Archive for climate change
This book, Simulating Nature: A Philosophical Study of Computer-Simulation Uncertainties and Their Role in Climate Science and Policy Advice, by Arthur C. Petersen, was sent to me twice by the publisher for reviewing it for CHANCE. As I could not find a nearby “victim” to review the book, I took it with me to Australia and read it by bits and pieces along the trip.
“Models are never perfectly reliable, and we are always faced with ontic uncertainty and epistemic uncertainty, including epistemic uncertainty about ontic uncertainty.” (page 53)
The author, Arthur C. Petersen, was a member of the United Nations’ Intergovernmental Panel on Climate Change (IPCC) and works as chief scientist at the PBL Netherlands Environmental Assessment Agency. He mentions that the first edition of this book, Simulating Nature, has achieved some kind of cult status, while being now out of print, which is why he wrote this second edition. The book centres on the notion of uncertainty connected with computer simulations in the first part (pages 1-94) and on the same analysis applied to the simulation of climate change, based on the experience of the author, in the second part (pages 95-178). I must warn the reader that, as the second part got too focussed and acronym-filled for my own taste, I did not read it in depth, even though the issues of climate change and of the human role in this change are definitely of interest to me. (Readers of CHANCE must also realise that there is very little connection with Statistics in this book or my review of it!) Note that the final chapter is actually more of a neat summary of the book than a true conclusion, so a reader eager to get an idea about the contents of the book can grasp them through the eight pages of the eighth chapter.
“An example of the latter situation is a zero-dimensional (sic) model that aggregates all surface temperatures into a single zero-dimensional (re-sic) variable of globally averaged surface temperature.” (page 41)
The philosophical questions of interest therein are that a computer simulation of reality is not reproducing reality and that the uncertainty(ies) pertaining to this simulation cannot be assessed in its (their) entirety. (This the inherent meaning of the first quote, epistemic uncertainty relating to our lack of knowledge about the genuine model reproducing Nature or reality…) The author also covers the more practical issue of the interface between scientific reporting and policy making, which reminded me of Christl Donnelly’s talk at the ASC 2012 meeting (about cattle epidemics in England). The book naturally does not bring answers to any of those questions, naturally because a philosophical perspective should consider different sides of the problem, but I find it more interested in typologies and classifications (of types of uncertainties, in crossing those uncertainties with panel attitudes, &tc.) than in the fundamentals of simulation. I am obviously incompetent in the matter, however, as a naïve bystander, it does not seem to me that the book makes any significant progress towards setting epistemological and philosophical foundations for simulation. The part connected with the author’s implication in the IPCC shed more light on the difficulties to operate in committees and panels made of members with heavy political agendas than on the possible assessments of uncertainties within the models adopted by climate scientists…With the same provision as above, the philosophical aspects do not seem very deep: the (obligatory?!) reference to Karl Popper does not bring much to the debate, because what is falsification to simulation? Similarly, Lakatos’ prohibition of “direct[ing] the modus tollens at [the] hard core” (page 40) does not turn into a methodological assessment of simulation praxis.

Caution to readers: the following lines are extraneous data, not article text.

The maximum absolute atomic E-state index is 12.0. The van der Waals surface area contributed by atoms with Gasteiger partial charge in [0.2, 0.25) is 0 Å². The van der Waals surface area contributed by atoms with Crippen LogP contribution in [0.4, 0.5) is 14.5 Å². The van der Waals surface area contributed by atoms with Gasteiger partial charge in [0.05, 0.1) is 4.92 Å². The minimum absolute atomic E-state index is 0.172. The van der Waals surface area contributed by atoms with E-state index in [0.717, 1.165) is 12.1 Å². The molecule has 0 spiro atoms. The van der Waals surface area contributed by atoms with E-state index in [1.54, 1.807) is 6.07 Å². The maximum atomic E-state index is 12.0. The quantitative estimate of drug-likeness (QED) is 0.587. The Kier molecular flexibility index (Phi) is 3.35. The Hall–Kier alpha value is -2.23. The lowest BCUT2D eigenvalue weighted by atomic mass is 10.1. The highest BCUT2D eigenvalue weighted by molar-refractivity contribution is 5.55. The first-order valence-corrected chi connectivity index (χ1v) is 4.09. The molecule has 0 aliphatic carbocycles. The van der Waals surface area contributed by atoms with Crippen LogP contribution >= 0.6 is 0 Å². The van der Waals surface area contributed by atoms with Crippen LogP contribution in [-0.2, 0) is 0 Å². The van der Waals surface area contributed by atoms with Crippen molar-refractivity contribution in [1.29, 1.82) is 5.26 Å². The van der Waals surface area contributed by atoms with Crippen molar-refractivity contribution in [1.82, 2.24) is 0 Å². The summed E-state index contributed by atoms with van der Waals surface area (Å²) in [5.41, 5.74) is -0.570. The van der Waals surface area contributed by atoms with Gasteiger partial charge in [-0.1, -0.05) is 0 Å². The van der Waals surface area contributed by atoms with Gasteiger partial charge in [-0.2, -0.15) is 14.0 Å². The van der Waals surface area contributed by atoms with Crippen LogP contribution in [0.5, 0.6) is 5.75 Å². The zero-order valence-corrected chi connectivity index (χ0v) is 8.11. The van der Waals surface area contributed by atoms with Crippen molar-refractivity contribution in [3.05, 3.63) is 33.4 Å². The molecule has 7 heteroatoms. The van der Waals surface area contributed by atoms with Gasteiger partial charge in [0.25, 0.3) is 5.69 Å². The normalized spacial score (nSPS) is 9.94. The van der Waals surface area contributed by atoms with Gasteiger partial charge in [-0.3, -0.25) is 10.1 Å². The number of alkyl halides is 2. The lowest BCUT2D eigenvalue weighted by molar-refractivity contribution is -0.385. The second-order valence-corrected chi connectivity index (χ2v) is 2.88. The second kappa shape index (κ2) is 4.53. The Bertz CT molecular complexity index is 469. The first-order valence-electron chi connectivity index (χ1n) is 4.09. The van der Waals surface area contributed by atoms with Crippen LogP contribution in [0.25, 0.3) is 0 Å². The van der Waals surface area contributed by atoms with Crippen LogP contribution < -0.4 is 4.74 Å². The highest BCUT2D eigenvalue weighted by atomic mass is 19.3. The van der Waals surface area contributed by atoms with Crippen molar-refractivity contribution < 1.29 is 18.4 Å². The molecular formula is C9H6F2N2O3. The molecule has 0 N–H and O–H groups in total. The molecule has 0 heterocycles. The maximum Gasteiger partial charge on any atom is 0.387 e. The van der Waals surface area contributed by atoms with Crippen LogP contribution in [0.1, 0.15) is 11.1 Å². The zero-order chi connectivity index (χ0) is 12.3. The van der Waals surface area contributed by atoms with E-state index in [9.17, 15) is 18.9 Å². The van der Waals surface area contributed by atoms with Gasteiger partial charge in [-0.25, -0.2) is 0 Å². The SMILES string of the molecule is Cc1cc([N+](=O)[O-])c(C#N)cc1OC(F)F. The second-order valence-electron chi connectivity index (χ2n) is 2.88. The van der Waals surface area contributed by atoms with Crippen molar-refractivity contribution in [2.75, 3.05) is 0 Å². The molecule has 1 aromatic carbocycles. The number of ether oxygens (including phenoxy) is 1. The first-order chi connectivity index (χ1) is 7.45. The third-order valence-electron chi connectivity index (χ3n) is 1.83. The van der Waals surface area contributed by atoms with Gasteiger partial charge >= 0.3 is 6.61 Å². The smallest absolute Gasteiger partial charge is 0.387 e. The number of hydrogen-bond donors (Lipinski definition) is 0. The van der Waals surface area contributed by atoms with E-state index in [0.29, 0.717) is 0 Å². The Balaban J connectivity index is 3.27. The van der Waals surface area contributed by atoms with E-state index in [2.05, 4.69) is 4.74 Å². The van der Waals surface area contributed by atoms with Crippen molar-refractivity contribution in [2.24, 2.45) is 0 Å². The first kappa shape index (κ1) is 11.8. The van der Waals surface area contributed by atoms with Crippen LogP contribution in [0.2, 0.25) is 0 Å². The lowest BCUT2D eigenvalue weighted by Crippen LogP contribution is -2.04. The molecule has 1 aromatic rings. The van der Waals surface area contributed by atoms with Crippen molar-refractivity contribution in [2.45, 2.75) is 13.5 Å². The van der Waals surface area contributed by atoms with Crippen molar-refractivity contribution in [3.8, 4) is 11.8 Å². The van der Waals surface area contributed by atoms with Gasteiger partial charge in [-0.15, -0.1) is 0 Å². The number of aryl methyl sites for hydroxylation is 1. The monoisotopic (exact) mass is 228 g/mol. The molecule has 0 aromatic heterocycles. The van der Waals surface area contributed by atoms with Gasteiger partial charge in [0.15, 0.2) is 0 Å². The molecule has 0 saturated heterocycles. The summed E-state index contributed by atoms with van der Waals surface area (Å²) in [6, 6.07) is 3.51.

“I argue that the application of statistical methods is not sufficient for adequately dealing with uncertainty.” (page 18)
“I agree (…) that the theory behind the concepts of random and systematic errors is purely statistical and not related to the locations and other dimensions of uncertainty.” (page 55)
Statistics is mostly absent from the book, apart from the remark that statistical uncertainty (understood as the imprecision induced by a finite amount of data) differs from modelling errors (the model is not reality), which the author considers cannot be handled by statistics (stating that Deborah Mayo‘s theory of statistical error analysis cannot be extended to simulation, see the footnote on page 55). [In other words, this book has no connection with Monte Carlo Statistical Methods! With or without capitals... Except for a mention of `real' random number generators on—one of many—footnotes on page 35.] Mention is made of “subjective probabilities” (page 54), presumably meaning a Bayesian perspective. But the distinction between statistical uncertainty and scenario uncertainty which “cannot be adequately described in terms of chances or probabilities” (page 54) misses the Bayesian perspective altogether, as does the following sentence that “specifying a degree of probability or belief [in such uncertainties] is meaningless since the mechanism that leads to the events are not sufficiently known” (page 54).